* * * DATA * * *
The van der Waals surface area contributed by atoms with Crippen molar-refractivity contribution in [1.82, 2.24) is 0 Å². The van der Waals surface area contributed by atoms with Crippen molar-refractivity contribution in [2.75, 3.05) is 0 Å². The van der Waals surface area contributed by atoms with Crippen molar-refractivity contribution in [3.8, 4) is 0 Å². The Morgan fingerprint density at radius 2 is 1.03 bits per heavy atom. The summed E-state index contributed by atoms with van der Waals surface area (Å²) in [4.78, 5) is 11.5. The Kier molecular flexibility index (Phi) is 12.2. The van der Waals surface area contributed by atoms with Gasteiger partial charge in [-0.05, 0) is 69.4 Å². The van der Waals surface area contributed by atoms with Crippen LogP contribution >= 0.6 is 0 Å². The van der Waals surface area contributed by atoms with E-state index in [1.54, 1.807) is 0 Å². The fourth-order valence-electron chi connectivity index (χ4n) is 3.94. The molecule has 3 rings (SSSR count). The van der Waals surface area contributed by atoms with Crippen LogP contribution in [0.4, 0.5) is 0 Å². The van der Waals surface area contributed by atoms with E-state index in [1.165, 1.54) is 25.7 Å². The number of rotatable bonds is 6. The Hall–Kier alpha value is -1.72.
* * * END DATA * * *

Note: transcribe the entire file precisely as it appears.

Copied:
The van der Waals surface area contributed by atoms with Crippen molar-refractivity contribution in [1.82, 2.24) is 0 Å². The van der Waals surface area contributed by atoms with Crippen molar-refractivity contribution in [2.75, 3.05) is 0 Å². The van der Waals surface area contributed by atoms with Crippen molar-refractivity contribution in [3.8, 4) is 0 Å². The Morgan fingerprint density at radius 2 is 1.03 bits per heavy atom. The summed E-state index contributed by atoms with van der Waals surface area (Å²) in [4.78, 5) is 11.5. The Kier molecular flexibility index (Phi) is 12.2. The van der Waals surface area contributed by atoms with Gasteiger partial charge in [-0.05, 0) is 69.4 Å². The van der Waals surface area contributed by atoms with Crippen LogP contribution >= 0.6 is 0 Å². The van der Waals surface area contributed by atoms with E-state index in [1.54, 1.807) is 0 Å². The fourth-order valence-electron chi connectivity index (χ4n) is 3.94. The molecule has 3 rings (SSSR count). The van der Waals surface area contributed by atoms with Crippen LogP contribution in [0.4, 0.5) is 0 Å². The van der Waals surface area contributed by atoms with E-state index in [1.165, 1.54) is 25.7 Å². The number of rotatable bonds is 6. The Hall–Kier alpha value is -1.72.